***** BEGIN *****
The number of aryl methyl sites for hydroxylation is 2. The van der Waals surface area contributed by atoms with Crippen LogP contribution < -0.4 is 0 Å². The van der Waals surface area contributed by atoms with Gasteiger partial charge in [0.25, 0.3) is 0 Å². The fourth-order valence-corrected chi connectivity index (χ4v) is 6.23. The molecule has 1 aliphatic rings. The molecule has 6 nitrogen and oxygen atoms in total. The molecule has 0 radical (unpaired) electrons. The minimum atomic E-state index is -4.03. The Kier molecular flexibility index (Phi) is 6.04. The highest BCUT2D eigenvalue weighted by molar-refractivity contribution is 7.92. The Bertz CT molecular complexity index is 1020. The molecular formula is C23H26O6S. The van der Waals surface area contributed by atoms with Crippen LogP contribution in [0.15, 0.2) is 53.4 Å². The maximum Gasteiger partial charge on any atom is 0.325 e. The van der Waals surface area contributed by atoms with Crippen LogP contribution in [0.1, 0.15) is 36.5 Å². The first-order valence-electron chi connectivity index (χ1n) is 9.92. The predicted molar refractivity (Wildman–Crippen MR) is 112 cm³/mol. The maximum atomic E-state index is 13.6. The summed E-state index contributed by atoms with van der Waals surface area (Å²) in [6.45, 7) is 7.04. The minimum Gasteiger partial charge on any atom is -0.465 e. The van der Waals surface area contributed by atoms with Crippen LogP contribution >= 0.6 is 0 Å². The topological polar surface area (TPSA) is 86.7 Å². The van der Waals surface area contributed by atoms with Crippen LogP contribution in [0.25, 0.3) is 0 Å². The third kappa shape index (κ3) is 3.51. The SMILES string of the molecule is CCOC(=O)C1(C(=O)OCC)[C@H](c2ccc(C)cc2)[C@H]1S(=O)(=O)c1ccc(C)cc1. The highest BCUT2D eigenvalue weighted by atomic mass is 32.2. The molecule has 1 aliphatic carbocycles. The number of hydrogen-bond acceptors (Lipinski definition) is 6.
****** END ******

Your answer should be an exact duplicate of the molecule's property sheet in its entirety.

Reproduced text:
The number of aryl methyl sites for hydroxylation is 2. The van der Waals surface area contributed by atoms with Crippen LogP contribution < -0.4 is 0 Å². The van der Waals surface area contributed by atoms with Gasteiger partial charge in [0.25, 0.3) is 0 Å². The fourth-order valence-corrected chi connectivity index (χ4v) is 6.23. The molecule has 1 aliphatic rings. The molecule has 6 nitrogen and oxygen atoms in total. The molecule has 0 radical (unpaired) electrons. The minimum atomic E-state index is -4.03. The Kier molecular flexibility index (Phi) is 6.04. The highest BCUT2D eigenvalue weighted by molar-refractivity contribution is 7.92. The Bertz CT molecular complexity index is 1020. The molecular formula is C23H26O6S. The van der Waals surface area contributed by atoms with Crippen LogP contribution in [0.15, 0.2) is 53.4 Å². The maximum Gasteiger partial charge on any atom is 0.325 e. The van der Waals surface area contributed by atoms with Crippen LogP contribution in [0.1, 0.15) is 36.5 Å². The first-order valence-electron chi connectivity index (χ1n) is 9.92. The predicted molar refractivity (Wildman–Crippen MR) is 112 cm³/mol. The maximum atomic E-state index is 13.6. The summed E-state index contributed by atoms with van der Waals surface area (Å²) in [6.45, 7) is 7.04. The minimum Gasteiger partial charge on any atom is -0.465 e. The van der Waals surface area contributed by atoms with Crippen LogP contribution >= 0.6 is 0 Å². The topological polar surface area (TPSA) is 86.7 Å². The van der Waals surface area contributed by atoms with Crippen LogP contribution in [0.25, 0.3) is 0 Å². The third kappa shape index (κ3) is 3.51. The SMILES string of the molecule is CCOC(=O)C1(C(=O)OCC)[C@H](c2ccc(C)cc2)[C@H]1S(=O)(=O)c1ccc(C)cc1. The highest BCUT2D eigenvalue weighted by atomic mass is 32.2. The molecule has 1 aliphatic carbocycles. The number of hydrogen-bond acceptors (Lipinski definition) is 6.